The xerographic process

1 Chester F. Carlson’s patent US 2,297,691 A on the invention of electrophotography; Chester F. Carlson, US Patent 2,297,691 A, 1939, https://patents.google.com/patent/US2297691A/, last retrieved 25 September 2020.

The prefix xeros (ξηρός (xerós), meaning ‘dry’), derived from ancient Greek and describes the greatest advantage of this new printing process developed by Chester Carlson: Reproducing print images using an electrostatic process in which a selenium plate inside the copier is charged, the original mirrored by an optical system and transferred to the selenium plate in the form of positively-charged particles invisible to the human eye. After applying a negatively charged developer consisting of toner dust, the print image was transferred to the paper and then thermally fixed to make it durable on the paper.

This process was patented as early as 1937, but it would take until the 1970s for it to assert itself, as the innovation was met with what he claimed was an “almost enthusiastic level of disinterest” by major corporations like IBM, General Electric, Eastman Kodak and RCA.1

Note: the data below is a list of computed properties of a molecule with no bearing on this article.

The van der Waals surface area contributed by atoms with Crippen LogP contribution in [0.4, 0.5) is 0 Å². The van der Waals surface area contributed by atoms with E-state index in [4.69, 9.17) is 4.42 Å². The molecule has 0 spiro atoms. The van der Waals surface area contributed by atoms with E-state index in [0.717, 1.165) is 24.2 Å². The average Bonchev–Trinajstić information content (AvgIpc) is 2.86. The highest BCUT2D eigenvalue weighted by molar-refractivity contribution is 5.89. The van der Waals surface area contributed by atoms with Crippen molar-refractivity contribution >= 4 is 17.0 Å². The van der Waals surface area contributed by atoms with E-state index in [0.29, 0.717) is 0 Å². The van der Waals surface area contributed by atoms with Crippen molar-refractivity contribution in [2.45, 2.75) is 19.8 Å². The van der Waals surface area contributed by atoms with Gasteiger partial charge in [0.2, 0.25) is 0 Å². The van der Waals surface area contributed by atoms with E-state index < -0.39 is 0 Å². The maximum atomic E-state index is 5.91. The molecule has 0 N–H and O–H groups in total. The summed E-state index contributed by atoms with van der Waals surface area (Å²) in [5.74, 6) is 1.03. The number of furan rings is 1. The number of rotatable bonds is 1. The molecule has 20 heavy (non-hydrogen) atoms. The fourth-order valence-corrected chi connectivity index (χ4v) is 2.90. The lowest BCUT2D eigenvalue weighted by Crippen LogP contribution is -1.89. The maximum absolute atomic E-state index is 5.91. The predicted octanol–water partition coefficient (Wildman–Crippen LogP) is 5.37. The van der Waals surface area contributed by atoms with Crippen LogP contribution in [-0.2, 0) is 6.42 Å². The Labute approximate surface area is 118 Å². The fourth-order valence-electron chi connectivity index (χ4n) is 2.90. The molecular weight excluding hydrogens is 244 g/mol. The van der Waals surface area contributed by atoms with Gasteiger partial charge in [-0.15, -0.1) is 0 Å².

Until then, A. B. Dick had annual revenues of $ 300 million and more than 3,000 employees in and around Chicago. 2

Other than that, the print method of mimeography is hardly used today. According to the source mentioned above, the fresh prints have a slightly sweet aroma, which is also taken up in a pop-cultural reference in the movie Fast Times At Ridgemont High (1982).

While a teacher distributes a copied document, the students bury their noses in the paper and inhale the scent.3 As a user of the mcarterbrown Internet forum wrote: “I vividly remember when the teacher would pass out tests by walking across the front of the classroom and would hand a stack of tests to the person at the front of each row of desks.

The student at the front would take one and pass the rest over their shoulder to the person behind them. It was almost a reflex reaction to; before you even read a single word, you would bring the paper up to your face and get a big whiff of that fresh mimeograph paper ink. It is amazing how scents and smells are so indelible in our memory. I wish I could find some of that ink, which just by smelling it would take me back to my 3rd grade class Carroll Catholic School.“ 4

  1. Dawid Owen, “Making Copies”, Smithsonian Mag, August 2004, https://www.smithsonianmag.com/innovation/making-copies-2242822/, last retrieved 25 September 2020.
  2. “Dick (A. B.) Co.”, Enceclopedy of Chicago, http://www.encyclopedia.chicagohistory.org/pages/2642.html, last retrieved 24 September 2020.
  3. Amy Heckering, Fast Times At Ridgemont High, filmed 1982, here from 11:53, United States: Universal Pictures.
  4. WoodsBaller57, “Anybody remember the SCENT of Mimeograph Ink???”, http://web.archive.org/web/20180222131726/http://www.mcarterbrown.com/forums/general-chat/151520-anybody-remember-scent-mimeograph-ink.html, last retrieved 25 September 2020.